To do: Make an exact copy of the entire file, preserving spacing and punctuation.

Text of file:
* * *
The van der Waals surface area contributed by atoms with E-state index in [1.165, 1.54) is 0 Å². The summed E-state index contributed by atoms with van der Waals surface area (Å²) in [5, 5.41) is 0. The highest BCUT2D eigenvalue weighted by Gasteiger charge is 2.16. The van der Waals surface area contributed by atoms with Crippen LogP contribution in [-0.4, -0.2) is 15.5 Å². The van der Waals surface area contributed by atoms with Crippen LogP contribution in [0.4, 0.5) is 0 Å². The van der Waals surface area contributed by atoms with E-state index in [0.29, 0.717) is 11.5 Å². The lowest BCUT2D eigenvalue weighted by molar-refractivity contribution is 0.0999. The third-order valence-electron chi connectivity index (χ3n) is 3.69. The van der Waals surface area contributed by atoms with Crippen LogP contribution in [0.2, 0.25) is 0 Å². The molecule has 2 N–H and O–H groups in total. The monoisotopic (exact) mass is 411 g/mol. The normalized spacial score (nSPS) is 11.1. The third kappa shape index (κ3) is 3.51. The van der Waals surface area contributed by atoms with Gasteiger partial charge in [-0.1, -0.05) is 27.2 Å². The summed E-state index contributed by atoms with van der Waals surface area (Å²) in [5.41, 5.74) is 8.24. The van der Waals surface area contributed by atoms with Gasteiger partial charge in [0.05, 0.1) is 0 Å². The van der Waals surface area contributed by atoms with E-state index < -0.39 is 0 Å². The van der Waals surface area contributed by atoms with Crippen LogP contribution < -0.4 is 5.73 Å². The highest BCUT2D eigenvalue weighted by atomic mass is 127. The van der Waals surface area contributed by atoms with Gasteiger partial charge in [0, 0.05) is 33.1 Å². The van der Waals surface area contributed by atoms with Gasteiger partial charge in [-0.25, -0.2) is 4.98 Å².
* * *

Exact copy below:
The van der Waals surface area contributed by atoms with E-state index in [1.165, 1.54) is 0 Å². The summed E-state index contributed by atoms with van der Waals surface area (Å²) in [5, 5.41) is 0. The highest BCUT2D eigenvalue weighted by Gasteiger charge is 2.16. The van der Waals surface area contributed by atoms with Crippen LogP contribution in [-0.4, -0.2) is 15.5 Å². The van der Waals surface area contributed by atoms with Crippen LogP contribution in [0.4, 0.5) is 0 Å². The van der Waals surface area contributed by atoms with E-state index in [0.29, 0.717) is 11.5 Å². The lowest BCUT2D eigenvalue weighted by molar-refractivity contribution is 0.0999. The third-order valence-electron chi connectivity index (χ3n) is 3.69. The van der Waals surface area contributed by atoms with Crippen LogP contribution in [0.2, 0.25) is 0 Å². The molecule has 2 N–H and O–H groups in total. The monoisotopic (exact) mass is 411 g/mol. The normalized spacial score (nSPS) is 11.1. The third kappa shape index (κ3) is 3.51. The van der Waals surface area contributed by atoms with Gasteiger partial charge in [-0.1, -0.05) is 27.2 Å². The summed E-state index contributed by atoms with van der Waals surface area (Å²) in [5.41, 5.74) is 8.24. The van der Waals surface area contributed by atoms with Gasteiger partial charge in [0.05, 0.1) is 0 Å². The van der Waals surface area contributed by atoms with E-state index < -0.39 is 0 Å². The van der Waals surface area contributed by atoms with Crippen LogP contribution < -0.4 is 5.73 Å². The highest BCUT2D eigenvalue weighted by atomic mass is 127. The van der Waals surface area contributed by atoms with Gasteiger partial charge in [0, 0.05) is 33.1 Å². The van der Waals surface area contributed by atoms with Gasteiger partial charge in [-0.25, -0.2) is 4.98 Å².